200 250 300 1 2 3 4 5 6 7 8 9 10 Latency (s) Packet Rate (pkt/s) CSMA/CA Anycast GeRaF CMAC CMAC-S SMAC (b) Latency 0 0.05 0.1 0.15 0.2 0.25 1 2 3 4 5 6 7 8 9 10 Normalized Energy (J/byte) Packet Rate (pkt/s) CSMA/CA Anycast GeRaF CMAC CMAC-S SMAC (c) Energy Efficiency Fig. 11. Simulation results for throughput, latency and energy efficiency performance of CMAC, SMAC, GeRaF and CSMA/CA under different data rates. CMAC and CMAC-S can achieve at least 90% to 95% throughput of CSMA/CA. categories: synchronized and unsynchronized. Synchronized MAC: Protocols using this mechanism

require nodes to periodically synchronize wake-up schedules with their neighbors using explicit messages, and nodes wake up and sleep according to the synchro- nized schedules. SMAC [2], TMAC [3] and DMAC [4] fall into this category. This type of approaches requires periodic synchronization message exchange which con- sumes significant energy unnecessarily. Unsynchronized MAC: Protocols in this category do not synchronize nodes until there is traffic. Usually this involves the use of long preambles like in BMAC [1] and SP [5]. However, the long preamble leads to high latency as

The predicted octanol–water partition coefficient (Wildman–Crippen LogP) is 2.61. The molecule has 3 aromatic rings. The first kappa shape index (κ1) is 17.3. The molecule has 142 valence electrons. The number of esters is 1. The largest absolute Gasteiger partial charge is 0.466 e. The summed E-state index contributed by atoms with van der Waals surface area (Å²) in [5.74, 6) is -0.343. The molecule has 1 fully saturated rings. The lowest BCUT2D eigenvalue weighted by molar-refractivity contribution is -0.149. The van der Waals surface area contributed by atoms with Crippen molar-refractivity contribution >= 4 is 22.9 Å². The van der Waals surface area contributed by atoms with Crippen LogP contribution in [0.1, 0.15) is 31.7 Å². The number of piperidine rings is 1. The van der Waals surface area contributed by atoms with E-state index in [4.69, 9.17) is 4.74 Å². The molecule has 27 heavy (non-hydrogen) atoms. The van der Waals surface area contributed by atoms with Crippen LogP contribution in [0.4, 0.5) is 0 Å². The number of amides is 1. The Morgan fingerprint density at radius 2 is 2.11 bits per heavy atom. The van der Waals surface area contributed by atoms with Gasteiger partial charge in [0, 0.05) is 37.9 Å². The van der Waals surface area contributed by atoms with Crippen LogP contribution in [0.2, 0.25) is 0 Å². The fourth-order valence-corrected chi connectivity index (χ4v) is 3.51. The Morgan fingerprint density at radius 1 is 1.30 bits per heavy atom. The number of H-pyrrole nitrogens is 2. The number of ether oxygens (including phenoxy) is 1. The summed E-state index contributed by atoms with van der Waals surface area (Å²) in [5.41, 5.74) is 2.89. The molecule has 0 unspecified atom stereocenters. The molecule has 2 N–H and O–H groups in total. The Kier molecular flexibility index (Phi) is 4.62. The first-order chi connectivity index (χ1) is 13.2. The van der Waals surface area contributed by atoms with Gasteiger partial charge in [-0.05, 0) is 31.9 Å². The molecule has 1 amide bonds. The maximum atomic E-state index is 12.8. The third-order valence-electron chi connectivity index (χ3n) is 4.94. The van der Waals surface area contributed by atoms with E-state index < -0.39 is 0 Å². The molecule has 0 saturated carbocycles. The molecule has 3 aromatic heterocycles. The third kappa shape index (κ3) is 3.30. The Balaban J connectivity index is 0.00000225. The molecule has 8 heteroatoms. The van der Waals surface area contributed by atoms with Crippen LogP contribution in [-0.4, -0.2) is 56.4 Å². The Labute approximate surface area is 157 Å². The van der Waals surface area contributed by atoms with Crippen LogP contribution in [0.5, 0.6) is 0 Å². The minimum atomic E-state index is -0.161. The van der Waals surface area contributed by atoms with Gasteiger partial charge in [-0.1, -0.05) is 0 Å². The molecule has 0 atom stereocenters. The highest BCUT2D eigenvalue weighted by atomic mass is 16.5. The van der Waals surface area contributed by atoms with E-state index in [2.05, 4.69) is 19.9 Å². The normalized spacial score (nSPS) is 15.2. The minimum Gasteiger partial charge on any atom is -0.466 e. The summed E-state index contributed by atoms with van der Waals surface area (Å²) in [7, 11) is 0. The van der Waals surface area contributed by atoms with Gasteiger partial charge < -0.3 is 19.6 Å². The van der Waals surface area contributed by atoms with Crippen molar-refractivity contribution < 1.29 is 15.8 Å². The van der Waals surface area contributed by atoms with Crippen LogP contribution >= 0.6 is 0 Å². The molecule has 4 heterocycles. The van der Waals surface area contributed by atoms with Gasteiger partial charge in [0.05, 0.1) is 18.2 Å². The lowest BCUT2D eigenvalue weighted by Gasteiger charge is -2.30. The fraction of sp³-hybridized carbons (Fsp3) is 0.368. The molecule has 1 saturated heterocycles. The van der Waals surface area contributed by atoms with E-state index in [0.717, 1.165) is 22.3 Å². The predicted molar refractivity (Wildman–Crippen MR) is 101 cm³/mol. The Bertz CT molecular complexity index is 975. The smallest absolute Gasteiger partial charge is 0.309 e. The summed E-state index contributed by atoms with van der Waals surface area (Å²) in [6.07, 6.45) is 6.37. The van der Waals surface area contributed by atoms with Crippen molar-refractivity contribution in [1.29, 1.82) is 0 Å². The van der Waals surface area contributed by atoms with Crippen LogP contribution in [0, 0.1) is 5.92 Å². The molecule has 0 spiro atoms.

explained in Section I. XMAC [19] tries to mitigate the negative impact of long preambles by using strobed preambles, which shares a similar idea with the Aggressive RTS used in CMAC. However, XMAC has a significantly longer awake period than CMAC due to the lack of a mechanisms like double channel check ( 16 ms on TelosB versus ms on XSM/Mica2 in CMAC).
Page 10
MAC layer anycast is another way to avoid explicit synchronization [17] [18] [20] [21]. But when com- pared to CMAC and the Contention-Based Forward- ing (CBF) mechanisms [22]–[24], their RTS/CTS ex- change schemes are